Modern slavery in photographs. Click on any photo below to open the story.
Combating Child Labor in the Afghan Carpet Sector
Founded in 1994, GoodWeave works to end child labor and trafficking in the rug industry and to support weaving communities around the world. Building on its nearly 20 years of experience in India and Nepal, GoodWeave expanded to Afghanistan in 2011. At the time, many people said GoodWeave couldn't succeed in this war-torn country. Today, GoodWeave is proving them wrong, and the very first certified Afghan rug reached the market this winter. The following images will provide you with an overview of the Afghan carpet sector and how GoodWeave's supply chain monitoring program is reaching children and women weavers hidden on home-based looms.
The Grassroots Approach to Child Protection in Senegal
In Senegal, thousands of young boys called 'talibés' are sent from their homes in rural communities to Koranic schools in cities, called 'daaras,' to learn the tenets of Islam. Students, under the guidance of the 'marabout,' or religious teacher, spend time begging as a way to learn humility. In some daaras, however, what was once intended as an educational tool gradually became a tool for exploitation.
Tostan, an international NGO, addresses this problem at its source by engaging rural communities in child protection programs that build awareness around the moral, social, and legal norms that affect children.
Estimates vary regarding what percentage of modern slavery is represented by forced labor in the product supply chain. What is universally agreed upon, however, is that it involves millions of people worldwide and touches the lives of everyone through the products we consume. The vast majority of the slaves are in Asia and Africa. However, modern slavery has been documented in every country on the planet except Greenland and Iceland. [9 photos]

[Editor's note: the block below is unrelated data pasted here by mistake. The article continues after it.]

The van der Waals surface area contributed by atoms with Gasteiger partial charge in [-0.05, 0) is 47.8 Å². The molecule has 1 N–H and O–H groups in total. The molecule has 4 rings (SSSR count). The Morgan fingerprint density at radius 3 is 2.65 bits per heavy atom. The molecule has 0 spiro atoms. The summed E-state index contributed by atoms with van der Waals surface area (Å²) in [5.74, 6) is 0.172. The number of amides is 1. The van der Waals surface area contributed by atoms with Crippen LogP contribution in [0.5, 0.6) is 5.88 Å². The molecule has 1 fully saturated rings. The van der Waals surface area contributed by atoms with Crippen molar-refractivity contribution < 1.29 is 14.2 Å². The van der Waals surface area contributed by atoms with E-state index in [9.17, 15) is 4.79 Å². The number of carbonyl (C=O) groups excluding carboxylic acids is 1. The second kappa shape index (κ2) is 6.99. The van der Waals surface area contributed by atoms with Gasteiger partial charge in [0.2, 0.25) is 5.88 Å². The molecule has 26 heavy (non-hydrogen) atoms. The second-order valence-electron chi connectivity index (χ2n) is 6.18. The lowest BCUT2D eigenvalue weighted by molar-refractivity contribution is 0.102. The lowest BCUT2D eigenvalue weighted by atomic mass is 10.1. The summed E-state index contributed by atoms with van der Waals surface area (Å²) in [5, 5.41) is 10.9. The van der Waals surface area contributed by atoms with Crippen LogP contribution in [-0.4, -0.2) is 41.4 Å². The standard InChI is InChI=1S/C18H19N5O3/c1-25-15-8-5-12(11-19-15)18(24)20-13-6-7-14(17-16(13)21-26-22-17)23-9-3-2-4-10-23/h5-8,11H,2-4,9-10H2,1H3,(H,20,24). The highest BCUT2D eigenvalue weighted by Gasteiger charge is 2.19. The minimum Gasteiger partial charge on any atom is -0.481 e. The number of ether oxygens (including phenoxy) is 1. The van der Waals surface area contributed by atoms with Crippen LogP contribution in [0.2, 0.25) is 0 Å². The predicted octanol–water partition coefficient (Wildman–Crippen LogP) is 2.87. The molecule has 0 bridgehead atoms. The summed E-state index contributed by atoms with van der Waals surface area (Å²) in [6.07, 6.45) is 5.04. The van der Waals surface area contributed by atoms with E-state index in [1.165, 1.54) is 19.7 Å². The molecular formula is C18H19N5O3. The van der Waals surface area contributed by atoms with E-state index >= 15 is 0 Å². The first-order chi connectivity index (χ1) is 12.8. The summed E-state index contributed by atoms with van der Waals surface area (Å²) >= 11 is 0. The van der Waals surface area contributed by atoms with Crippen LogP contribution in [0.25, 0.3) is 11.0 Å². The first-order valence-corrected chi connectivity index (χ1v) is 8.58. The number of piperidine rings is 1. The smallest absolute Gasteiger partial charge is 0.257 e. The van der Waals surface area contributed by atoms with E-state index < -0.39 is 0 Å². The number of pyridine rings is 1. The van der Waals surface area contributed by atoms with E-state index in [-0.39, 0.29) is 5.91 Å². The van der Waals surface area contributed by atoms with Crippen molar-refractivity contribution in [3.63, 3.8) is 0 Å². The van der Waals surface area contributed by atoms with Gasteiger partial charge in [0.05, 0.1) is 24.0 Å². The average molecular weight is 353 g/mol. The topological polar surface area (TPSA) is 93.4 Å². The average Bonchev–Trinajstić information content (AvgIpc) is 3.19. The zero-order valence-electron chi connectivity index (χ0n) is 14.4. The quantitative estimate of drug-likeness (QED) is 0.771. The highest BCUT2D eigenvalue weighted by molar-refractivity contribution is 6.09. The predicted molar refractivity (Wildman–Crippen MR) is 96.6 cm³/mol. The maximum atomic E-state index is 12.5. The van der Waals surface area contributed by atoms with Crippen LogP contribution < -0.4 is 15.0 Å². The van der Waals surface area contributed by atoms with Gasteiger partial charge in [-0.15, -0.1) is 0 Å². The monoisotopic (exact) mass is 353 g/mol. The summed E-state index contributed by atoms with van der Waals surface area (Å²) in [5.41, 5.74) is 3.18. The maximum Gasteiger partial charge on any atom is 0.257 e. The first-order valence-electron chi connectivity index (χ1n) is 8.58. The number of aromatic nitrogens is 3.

Ivory Coast is the world's leading producer of cocoa, the raw ingredient for chocolate, and is responsible for about 36 percent of global exports. The cocoa trade of Ivory Coast is mired in exploitation - of children - war, and corrupt profits by Ivorian officials and western big chocolate business. It is estimated that a quarter of a million children work in hazardous conditions on Ivorian cocoa farms, in spite of a pledge by the world's biggest chocolate companies more than seven years ago to abolish forced child labor from their supply chain. [20 photos]
Child Sex Slavery and Exploitation
The primary drivers of commercial sexual exploitation of children are prostitution, pornography and sex tourism. Their stories all include poverty, like 16-year-old Serey, whose parents forced her to find work to help support her siblings. A polio victim, Serey had few marketable skills and ended up in a brothel. Or Kim, whose sister sold her to a massage parlor, where she was being trained to perform sex acts at age 10. The reasons are often complex, but the results are the same, children forced to work in a growing sex trade where demand drives even caring parents to do dreadful deeds. Both Serey and Kim are now in safe homes, part of a network of shelters working hard to provide children of sexual exploitation a better future. But, for every child who is rescued, there are many more in danger of sexual abuse. [13 photos]
The photos in this gallery were taken to illustrate the U.S. State Department's annual report on "Trafficking in Persons," required under the Victims of Trafficking and Violence Protection Act of 2000. This report serves as the primary diplomatic tool through which the U.S. Government encourages other countries to help fight forced labor, sexual exploitation and modern-day slavery. [9 photos]
At Risk, Rescued and Sheltered
Rescue is only the first step in the long road to recovery and reintegration to society. Often fearing for their lives, former slaves need safe shelter and comprehensive, specialized care; including educational opportunities and/or job skills training; to ensure they complete the journey to wholeness and regain their dignity. Sadly, many victims of sexual exploitation sometimes return to the brothels or their pimps when they see no other way forward. [12 photos]
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